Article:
Tim Siedell is creative director and co-owner of Fusebox, a brand communications studio in Lincoln, Nebraska. An 18 year creative professional, his Bad Banana Blog serves up an eclectic mix of visual creative inspiration. In the following interview, Tim talks about his interest in ephemera, and how he incorporates old paper into his blog routine.
ephemera: What inspired you to weave ephemera into the fabric of your blog, Tim?
Siedell: Working in advertising and design, I am painfully aware that my job is to create items that are transitory in nature. We may have to create cup artwork for a fast food client, for example. Perhaps we'll need to communicate an upcoming promotion. We will labor over the idea, the design, the typography knowing full well that the final item will be used and discarded. The same goes for catalogs, ads, posters, and packaging. These items serve a specific purpose. Even our broadcast work exists for only a brief period of time before being replaced or discarded.
I love ephemera. I appreciate the work of writers and designers who have tried to bring excellence to pieces they knew full well would be discarded, often without a second look. The internet has made it possible for people to stop and appreciate the craftsmanship of these items. I think the creators would be tickled to know the second life these pieces are enjoying on blogs like yours.
Of course, it's not just craftsmanship that makes ephemera appealing to me. The ephemeral items of everyday life provide an informative and unique look into our past. Some of these items can be hilarious, outrageous, and eye-opening. It's like eavesdropping on our ancestors. They didn't think we'd be looking at these items.
My blog is a collection of eclectic visual posts designed to inspire. A lot of my readers are in the creative field, either as professionals or as students. I blog about architecture, design, advertising, new products, and other forms of creativity. Ephemera fits very nicely into the mix. I spend as much time on vintage design as I do modern design. The typography of a 1940s catalog can still be inspiring to a modern designer. I really advocate the idea of looking forward as well as backwards for inspiration.
ephemera: As someone who has also worked in the creative industry, I've discovered a lot of people in the field who love old paper, especially graphic designers and agency creatives. What have you discovered in blogging about ephemera?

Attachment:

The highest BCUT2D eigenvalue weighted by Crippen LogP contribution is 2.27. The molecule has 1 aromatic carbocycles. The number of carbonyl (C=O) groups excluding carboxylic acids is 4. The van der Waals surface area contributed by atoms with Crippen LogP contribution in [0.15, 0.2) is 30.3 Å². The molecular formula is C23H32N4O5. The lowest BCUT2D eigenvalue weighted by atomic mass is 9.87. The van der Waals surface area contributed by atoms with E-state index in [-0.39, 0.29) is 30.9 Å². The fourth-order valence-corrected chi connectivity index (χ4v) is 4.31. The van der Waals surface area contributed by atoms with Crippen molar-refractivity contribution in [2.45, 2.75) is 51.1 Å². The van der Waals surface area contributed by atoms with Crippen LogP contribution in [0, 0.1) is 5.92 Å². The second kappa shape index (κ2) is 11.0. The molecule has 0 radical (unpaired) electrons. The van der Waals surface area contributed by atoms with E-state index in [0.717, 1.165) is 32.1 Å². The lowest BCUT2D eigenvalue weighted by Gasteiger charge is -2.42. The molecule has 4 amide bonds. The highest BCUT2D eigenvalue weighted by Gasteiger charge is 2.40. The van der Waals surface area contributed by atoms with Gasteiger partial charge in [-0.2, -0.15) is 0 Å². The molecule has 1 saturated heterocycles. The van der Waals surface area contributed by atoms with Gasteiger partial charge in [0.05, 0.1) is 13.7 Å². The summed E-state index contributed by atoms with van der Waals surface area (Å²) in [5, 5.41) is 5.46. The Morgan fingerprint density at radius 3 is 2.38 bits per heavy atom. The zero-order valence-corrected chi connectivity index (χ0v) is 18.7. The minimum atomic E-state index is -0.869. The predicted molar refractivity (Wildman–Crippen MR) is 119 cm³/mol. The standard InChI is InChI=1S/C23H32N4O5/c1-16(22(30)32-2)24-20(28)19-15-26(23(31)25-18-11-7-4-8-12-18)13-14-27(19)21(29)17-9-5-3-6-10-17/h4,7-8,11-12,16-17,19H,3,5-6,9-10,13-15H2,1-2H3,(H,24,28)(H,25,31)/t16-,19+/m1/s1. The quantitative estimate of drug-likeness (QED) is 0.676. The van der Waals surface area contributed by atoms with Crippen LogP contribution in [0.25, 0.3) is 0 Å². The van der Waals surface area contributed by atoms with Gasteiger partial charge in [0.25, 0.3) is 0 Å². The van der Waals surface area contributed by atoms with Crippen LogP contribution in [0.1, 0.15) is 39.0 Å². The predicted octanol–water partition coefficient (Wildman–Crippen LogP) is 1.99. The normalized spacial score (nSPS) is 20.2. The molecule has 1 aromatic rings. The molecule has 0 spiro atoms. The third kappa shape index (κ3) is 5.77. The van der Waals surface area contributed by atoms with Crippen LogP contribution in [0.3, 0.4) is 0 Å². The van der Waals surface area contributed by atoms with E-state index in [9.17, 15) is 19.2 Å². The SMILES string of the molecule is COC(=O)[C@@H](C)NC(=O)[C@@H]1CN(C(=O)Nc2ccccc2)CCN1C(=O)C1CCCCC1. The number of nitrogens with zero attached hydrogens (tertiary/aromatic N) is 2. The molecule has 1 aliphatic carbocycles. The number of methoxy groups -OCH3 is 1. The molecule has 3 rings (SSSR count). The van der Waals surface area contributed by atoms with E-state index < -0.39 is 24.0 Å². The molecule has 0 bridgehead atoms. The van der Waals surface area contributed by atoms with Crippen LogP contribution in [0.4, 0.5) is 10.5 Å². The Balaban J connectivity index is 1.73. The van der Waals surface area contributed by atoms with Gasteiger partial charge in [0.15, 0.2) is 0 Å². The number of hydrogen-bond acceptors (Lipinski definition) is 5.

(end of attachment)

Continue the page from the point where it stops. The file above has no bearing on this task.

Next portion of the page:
Siedell: I'm amazed at how many other people are interested in ephemera. Your blog is an excellent resource on the subject, of course. I subscribe to a few others. And, God bless them, there are so many wonderful folks who take the time to scan in items and share them on Flickr and other sites. My readers and I are on the same journey of discovery. I'm constantly on the lookout for new and interesting collections or items. Once I find something, I post about it.
ephemera: Thanks for the kind words about the blog. It's a labor of love. I'm aware of several others who showcase ephemera. I try to take it to another level, and I'm lucky to have built a following. What challenges or obstacles do you encounter as a blogger? How do you overcome these challenges?
Siedell: I think blogging can be a little lonely at times. I think it can sometimes feel like a thankless endeavor. My advice to anyone getting started is to stick with it. Create content that inspires you, that makes you happy and fulfilled. Be interesting and you will attract an audience over time. I give myself blogging quotas. I try to be consistent. I try to just keep pushing forward.
My blog isn't designed to generate a lot of comments. I don't spur debate or try to create conversations. So I can go a long time without any feedback. So just when I think nobody is really engaged in the content, along comes a great email thanking me for the blog. I've gotten them from people all over the world. Keep your head up. If it's interesting to you, it will be interesting to someone else.
ephemera: I feel you, Tim. And I'm a fan of what you're doing at Bad Banana Blog. I'm glad we could bring it to the attention of ephemera's readers. What are your favorite ephemera discoveries on the Web?
Siedell. To be honest, it's always the most recent one. I'm constantly surprised by what I find. Employment identification badges. Matchbook covers. Health posters. Ads masquerading as children's books. I can really thank blogs like yours for pointing me to new and interesting discoveries.
ephemera: What are your future plans for the blog? How do you see it evolving?
Siedell: I think I have found the right mix in the type of content I'm delivering. I'm getting more and more readers every day. I'm starting to get noticed by folks outside my normal channels (Martha Stewart, for example). I want to stay consistent and see what develops. A new layout and design may be something to consider in the future, although I think my readers appreciate the minimal approach.
ephemera: Thanks again for all the nice things you said about my work here. I certainly appreciate your sharing your work and thoughts on blogging and ephemera. It's exciting to see how others view old paper and incorporate it into their work and creative lives.
And I hope Martha comes calling.